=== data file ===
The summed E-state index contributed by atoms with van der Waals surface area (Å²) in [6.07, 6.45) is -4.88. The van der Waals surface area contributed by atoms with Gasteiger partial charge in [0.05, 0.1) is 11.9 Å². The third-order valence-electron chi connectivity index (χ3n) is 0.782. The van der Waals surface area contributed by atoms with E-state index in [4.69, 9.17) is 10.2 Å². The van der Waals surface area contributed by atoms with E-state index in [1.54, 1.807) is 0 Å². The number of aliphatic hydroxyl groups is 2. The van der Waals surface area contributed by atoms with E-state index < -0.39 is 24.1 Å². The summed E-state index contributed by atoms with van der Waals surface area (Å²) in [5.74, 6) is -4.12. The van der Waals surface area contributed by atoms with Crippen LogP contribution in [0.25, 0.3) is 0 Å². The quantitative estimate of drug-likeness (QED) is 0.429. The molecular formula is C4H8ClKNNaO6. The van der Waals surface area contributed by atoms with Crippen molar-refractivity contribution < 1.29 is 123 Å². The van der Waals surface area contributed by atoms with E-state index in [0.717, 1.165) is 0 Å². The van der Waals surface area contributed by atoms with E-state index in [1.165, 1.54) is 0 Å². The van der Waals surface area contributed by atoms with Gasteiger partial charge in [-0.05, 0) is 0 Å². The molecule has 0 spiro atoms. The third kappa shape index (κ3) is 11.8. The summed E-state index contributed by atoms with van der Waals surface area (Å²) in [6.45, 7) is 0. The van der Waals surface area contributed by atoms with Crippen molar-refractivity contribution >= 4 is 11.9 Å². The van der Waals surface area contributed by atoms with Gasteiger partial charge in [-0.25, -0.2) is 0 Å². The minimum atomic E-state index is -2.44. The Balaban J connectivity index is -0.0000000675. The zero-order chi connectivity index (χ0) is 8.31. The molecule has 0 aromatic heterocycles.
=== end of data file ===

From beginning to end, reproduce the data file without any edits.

The summed E-state index contributed by atoms with van der Waals surface area (Å²) in [6.07, 6.45) is -4.88. The van der Waals surface area contributed by atoms with Gasteiger partial charge in [0.05, 0.1) is 11.9 Å². The third-order valence-electron chi connectivity index (χ3n) is 0.782. The van der Waals surface area contributed by atoms with E-state index in [4.69, 9.17) is 10.2 Å². The van der Waals surface area contributed by atoms with E-state index in [1.54, 1.807) is 0 Å². The number of aliphatic hydroxyl groups is 2. The van der Waals surface area contributed by atoms with E-state index < -0.39 is 24.1 Å². The summed E-state index contributed by atoms with van der Waals surface area (Å²) in [5.74, 6) is -4.12. The van der Waals surface area contributed by atoms with Crippen LogP contribution in [0.25, 0.3) is 0 Å². The quantitative estimate of drug-likeness (QED) is 0.429. The molecular formula is C4H8ClKNNaO6. The van der Waals surface area contributed by atoms with Crippen molar-refractivity contribution < 1.29 is 123 Å². The van der Waals surface area contributed by atoms with E-state index in [0.717, 1.165) is 0 Å². The van der Waals surface area contributed by atoms with E-state index in [1.165, 1.54) is 0 Å². The van der Waals surface area contributed by atoms with Gasteiger partial charge in [-0.05, 0) is 0 Å². The molecule has 0 spiro atoms. The third kappa shape index (κ3) is 11.8. The summed E-state index contributed by atoms with van der Waals surface area (Å²) in [6.45, 7) is 0. The van der Waals surface area contributed by atoms with Crippen molar-refractivity contribution >= 4 is 11.9 Å². The van der Waals surface area contributed by atoms with Gasteiger partial charge in [-0.25, -0.2) is 0 Å². The minimum atomic E-state index is -2.44. The Balaban J connectivity index is -0.0000000675. The zero-order chi connectivity index (χ0) is 8.31. The molecule has 0 aromatic heterocycles.